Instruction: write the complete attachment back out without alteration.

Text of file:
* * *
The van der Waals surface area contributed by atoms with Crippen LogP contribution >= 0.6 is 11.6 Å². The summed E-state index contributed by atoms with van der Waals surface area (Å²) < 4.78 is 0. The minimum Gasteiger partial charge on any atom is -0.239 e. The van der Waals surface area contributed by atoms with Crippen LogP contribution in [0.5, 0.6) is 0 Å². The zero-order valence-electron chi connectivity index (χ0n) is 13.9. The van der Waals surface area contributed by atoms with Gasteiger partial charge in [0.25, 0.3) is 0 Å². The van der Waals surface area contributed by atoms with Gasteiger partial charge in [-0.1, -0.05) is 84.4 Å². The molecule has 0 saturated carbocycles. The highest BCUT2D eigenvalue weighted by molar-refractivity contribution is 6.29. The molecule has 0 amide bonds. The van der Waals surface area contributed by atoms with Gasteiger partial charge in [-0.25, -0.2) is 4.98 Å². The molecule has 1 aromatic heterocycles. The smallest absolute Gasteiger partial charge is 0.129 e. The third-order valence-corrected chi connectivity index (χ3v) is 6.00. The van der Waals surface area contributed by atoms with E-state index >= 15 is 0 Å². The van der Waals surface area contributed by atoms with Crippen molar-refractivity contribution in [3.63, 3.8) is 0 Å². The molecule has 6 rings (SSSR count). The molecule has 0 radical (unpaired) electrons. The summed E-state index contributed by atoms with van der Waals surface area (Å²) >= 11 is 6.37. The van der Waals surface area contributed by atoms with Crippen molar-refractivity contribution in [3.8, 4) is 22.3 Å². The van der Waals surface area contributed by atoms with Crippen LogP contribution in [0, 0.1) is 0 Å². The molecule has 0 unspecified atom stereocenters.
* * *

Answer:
The van der Waals surface area contributed by atoms with Crippen LogP contribution >= 0.6 is 11.6 Å². The summed E-state index contributed by atoms with van der Waals surface area (Å²) < 4.78 is 0. The minimum Gasteiger partial charge on any atom is -0.239 e. The van der Waals surface area contributed by atoms with Crippen LogP contribution in [0.5, 0.6) is 0 Å². The zero-order valence-electron chi connectivity index (χ0n) is 13.9. The van der Waals surface area contributed by atoms with Gasteiger partial charge in [0.25, 0.3) is 0 Å². The van der Waals surface area contributed by atoms with Gasteiger partial charge in [-0.1, -0.05) is 84.4 Å². The molecule has 0 saturated carbocycles. The highest BCUT2D eigenvalue weighted by molar-refractivity contribution is 6.29. The molecule has 0 amide bonds. The van der Waals surface area contributed by atoms with Gasteiger partial charge in [-0.25, -0.2) is 4.98 Å². The molecule has 1 aromatic heterocycles. The smallest absolute Gasteiger partial charge is 0.129 e. The third-order valence-corrected chi connectivity index (χ3v) is 6.00. The van der Waals surface area contributed by atoms with E-state index >= 15 is 0 Å². The van der Waals surface area contributed by atoms with Crippen molar-refractivity contribution in [3.63, 3.8) is 0 Å². The molecule has 6 rings (SSSR count). The molecule has 0 radical (unpaired) electrons. The summed E-state index contributed by atoms with van der Waals surface area (Å²) >= 11 is 6.37. The van der Waals surface area contributed by atoms with Crippen molar-refractivity contribution in [3.8, 4) is 22.3 Å². The van der Waals surface area contributed by atoms with Crippen LogP contribution in [0, 0.1) is 0 Å². The molecule has 0 unspecified atom stereocenters.